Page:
Effective January 5 (at 12:01am, Eastern Standard Time), all passengers inbound from China, Hong Kong and Macau, or who were in the country in the 10 days prior to their departure to the United States, must show a negative PCR or monitored antigen test in order to board flights to the United States. In addition, the same requirement will apply for those passengers who were physically present in China within the 10 days prior to flying through South Korea’s Incheon International Airport, Toronto Pearson International, and Vancouver International.
Continue Reading A COVID Surge in China Results in Renewed Restrictions for Travel to the United States

As we previously reported, President Biden is rescinding the international travel restrictions that have drastically hindered US business and tourist travel for almost 2 years.  Beginning at 12:01 a.m. Eastern Time on Monday, November 8, 2021, travelers will no longer need a valid National Interest Exception if they have been in China, Iran, the Schengen Area, the United Kingdom, Ireland, Brazil, South Africa, or India within the past 14 days.  Instead, they – and all air travelers to the US, with some very limited exceptions – will have to prove they are “fully vaccinated” before boarding a US-bound flight.
Continue Reading US Opens Flights to Fully Vaccinated Travelers – What Does It Mean for You and Your Family?

On October 15, the White House and State Department announced that, beginning November 8, foreign travelers may board US-bound flights or cross US land borders without first obtaining National Interest Exceptions, as long as they can prove they are fully vaccinated against Covid-19.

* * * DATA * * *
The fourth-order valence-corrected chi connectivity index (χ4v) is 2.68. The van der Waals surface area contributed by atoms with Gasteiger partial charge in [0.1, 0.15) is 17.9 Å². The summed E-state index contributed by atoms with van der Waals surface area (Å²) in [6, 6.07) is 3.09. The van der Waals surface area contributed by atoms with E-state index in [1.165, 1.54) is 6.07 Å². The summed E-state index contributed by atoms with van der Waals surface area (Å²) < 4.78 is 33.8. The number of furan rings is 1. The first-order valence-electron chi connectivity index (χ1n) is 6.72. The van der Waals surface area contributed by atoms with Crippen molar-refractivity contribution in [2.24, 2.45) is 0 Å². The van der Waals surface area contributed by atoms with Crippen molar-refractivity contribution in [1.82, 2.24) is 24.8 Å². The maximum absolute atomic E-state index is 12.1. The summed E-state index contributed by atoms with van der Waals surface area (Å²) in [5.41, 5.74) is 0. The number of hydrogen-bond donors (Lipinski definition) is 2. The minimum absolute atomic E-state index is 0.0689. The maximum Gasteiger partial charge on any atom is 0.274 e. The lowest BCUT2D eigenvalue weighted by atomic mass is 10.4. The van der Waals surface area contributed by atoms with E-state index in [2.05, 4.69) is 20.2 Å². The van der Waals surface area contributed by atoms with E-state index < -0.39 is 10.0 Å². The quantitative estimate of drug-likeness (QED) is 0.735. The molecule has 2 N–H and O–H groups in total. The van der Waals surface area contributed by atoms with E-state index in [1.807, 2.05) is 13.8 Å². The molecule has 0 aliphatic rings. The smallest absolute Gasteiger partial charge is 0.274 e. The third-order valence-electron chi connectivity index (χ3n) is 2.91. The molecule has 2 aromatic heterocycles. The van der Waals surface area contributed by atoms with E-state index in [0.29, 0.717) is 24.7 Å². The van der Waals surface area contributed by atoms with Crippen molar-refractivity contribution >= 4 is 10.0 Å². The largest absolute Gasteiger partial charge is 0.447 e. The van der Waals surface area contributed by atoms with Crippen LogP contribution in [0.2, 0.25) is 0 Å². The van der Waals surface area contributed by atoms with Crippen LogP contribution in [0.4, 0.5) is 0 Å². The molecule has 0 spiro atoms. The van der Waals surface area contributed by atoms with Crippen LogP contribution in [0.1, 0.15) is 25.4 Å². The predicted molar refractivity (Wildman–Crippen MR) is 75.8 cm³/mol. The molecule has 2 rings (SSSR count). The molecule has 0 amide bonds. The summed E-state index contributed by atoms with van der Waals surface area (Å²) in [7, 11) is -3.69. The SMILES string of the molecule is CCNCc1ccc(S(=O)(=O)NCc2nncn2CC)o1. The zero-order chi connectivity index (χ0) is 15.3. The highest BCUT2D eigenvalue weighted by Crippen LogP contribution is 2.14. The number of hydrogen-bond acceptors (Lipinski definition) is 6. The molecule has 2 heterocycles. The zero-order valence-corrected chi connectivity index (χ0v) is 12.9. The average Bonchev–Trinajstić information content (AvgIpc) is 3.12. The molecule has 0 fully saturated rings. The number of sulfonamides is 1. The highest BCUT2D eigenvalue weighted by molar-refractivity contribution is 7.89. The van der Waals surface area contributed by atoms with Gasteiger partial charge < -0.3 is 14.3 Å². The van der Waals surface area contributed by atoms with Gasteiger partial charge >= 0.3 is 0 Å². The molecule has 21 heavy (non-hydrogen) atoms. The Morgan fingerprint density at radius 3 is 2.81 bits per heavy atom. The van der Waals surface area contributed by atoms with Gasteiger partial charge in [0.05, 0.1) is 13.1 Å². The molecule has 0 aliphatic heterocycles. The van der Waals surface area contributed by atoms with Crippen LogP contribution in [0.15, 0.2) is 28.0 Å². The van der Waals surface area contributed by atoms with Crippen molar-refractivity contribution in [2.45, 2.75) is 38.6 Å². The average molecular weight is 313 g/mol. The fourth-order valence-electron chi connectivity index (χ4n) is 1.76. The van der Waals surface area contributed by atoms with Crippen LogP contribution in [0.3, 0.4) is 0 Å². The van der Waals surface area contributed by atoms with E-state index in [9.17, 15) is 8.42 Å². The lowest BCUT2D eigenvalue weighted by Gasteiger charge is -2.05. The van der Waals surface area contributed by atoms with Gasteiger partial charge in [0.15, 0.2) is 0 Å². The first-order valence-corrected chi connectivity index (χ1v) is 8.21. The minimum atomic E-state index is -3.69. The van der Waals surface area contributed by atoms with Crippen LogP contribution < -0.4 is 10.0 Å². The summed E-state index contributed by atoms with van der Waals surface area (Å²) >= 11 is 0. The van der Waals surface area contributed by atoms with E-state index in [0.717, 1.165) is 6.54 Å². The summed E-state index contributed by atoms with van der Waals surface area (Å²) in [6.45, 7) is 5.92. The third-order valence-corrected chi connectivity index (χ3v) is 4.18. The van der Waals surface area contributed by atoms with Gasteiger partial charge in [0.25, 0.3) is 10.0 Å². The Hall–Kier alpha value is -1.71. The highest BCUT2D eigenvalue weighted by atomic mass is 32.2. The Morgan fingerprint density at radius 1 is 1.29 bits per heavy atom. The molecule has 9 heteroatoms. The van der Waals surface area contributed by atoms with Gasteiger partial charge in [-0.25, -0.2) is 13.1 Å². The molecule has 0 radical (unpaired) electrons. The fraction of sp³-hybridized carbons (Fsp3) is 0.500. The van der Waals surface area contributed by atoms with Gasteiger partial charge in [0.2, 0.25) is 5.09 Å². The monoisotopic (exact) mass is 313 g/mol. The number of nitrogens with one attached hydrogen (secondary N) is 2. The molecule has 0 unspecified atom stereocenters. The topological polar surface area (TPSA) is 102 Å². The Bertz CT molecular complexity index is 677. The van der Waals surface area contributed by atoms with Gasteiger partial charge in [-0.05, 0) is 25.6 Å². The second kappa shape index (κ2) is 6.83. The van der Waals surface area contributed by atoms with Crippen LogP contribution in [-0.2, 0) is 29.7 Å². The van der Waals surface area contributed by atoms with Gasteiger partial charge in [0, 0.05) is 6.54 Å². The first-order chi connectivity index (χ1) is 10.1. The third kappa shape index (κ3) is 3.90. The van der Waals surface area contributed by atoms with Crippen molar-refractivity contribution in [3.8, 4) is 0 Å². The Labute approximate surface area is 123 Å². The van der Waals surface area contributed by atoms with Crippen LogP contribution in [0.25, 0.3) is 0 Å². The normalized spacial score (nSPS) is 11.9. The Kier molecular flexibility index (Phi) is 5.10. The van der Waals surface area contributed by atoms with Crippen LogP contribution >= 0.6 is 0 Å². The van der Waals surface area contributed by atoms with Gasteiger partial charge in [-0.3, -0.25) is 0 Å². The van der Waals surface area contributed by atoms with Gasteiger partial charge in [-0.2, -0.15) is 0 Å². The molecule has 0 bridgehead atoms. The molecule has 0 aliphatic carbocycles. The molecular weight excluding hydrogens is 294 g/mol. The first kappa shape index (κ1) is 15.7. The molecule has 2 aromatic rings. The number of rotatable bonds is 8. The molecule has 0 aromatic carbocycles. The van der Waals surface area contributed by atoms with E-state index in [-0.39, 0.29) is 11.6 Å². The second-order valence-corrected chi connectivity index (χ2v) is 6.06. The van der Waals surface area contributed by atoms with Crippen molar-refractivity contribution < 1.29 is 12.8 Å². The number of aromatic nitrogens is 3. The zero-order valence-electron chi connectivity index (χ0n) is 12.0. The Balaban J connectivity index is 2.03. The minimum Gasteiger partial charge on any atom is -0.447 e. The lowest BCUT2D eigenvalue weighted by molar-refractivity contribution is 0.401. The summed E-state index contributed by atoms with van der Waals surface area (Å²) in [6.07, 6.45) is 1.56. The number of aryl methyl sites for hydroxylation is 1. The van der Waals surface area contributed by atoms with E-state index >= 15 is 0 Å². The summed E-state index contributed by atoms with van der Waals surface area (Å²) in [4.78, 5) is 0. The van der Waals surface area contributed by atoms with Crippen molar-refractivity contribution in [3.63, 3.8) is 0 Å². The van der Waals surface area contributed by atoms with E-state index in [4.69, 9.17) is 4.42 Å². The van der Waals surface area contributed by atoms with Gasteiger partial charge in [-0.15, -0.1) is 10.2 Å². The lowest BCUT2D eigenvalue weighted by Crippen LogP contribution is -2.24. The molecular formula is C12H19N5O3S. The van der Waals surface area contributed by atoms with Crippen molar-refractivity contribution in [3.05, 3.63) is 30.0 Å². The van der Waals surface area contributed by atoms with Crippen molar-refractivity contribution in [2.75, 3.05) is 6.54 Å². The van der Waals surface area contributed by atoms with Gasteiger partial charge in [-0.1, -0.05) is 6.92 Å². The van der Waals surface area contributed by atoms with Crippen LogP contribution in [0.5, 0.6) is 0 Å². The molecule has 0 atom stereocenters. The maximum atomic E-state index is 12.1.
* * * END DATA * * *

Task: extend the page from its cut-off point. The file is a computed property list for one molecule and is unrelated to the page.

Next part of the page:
Continue Reading US To Admit Fully Vaccinated Travelers Without NIEs Starting November 8

In the 10 weeks since we last wrote about international travel, some countries have moved to allow more fluid international travel.  For example, the United Kingdom has introduced a set of quarantine exceptions and the United States clarified who is eligible for exemptions to the Presidential Proclamations limiting visa issuance and travel.
Continue Reading COVID-19 UPDATE: Countries take steps to allow more international travel, but barriers remain

Foreign nationals are experiencing delays of more than a month in receiving approved work permits and green cards that are normally issued and mailed within days of approval.  Applicants are also experiencing extended delays in the time it takes USCIS to adjudicate these applications.  These delays have a major impact on foreign nationals and their US employers.
Continue Reading USCIS Document Production Delays Cause Major Inconvenience to Foreign Nationals and Their Employers

Since the start of the COVID-19 pandemic, US immigration agencies have continued offering minor, but welcome, accommodations to individuals affected by COVID-19 who rely on immigration programs. While there are no groundbreaking changes, here is a roundup of the most notable changes in the last two months.
Continue Reading COVID-19: Updates on Operational Changes at US Immigration Agencies

After suspending all “premium processing” for more than two months during the COVID-19 pandemic, USCIS today announced it will again accept premium fees (currently, $1,440 per form) and requests for expedited adjudication (currently, 15 calendar days) for Forms I-129 (Petition for Nonimmigrant Worker) and I‑140 (Immigrant Petition for Alien Worker).
Continue Reading COVID-19 UPDATE: USCIS Premium Processing Returns Beginning June 1, 2020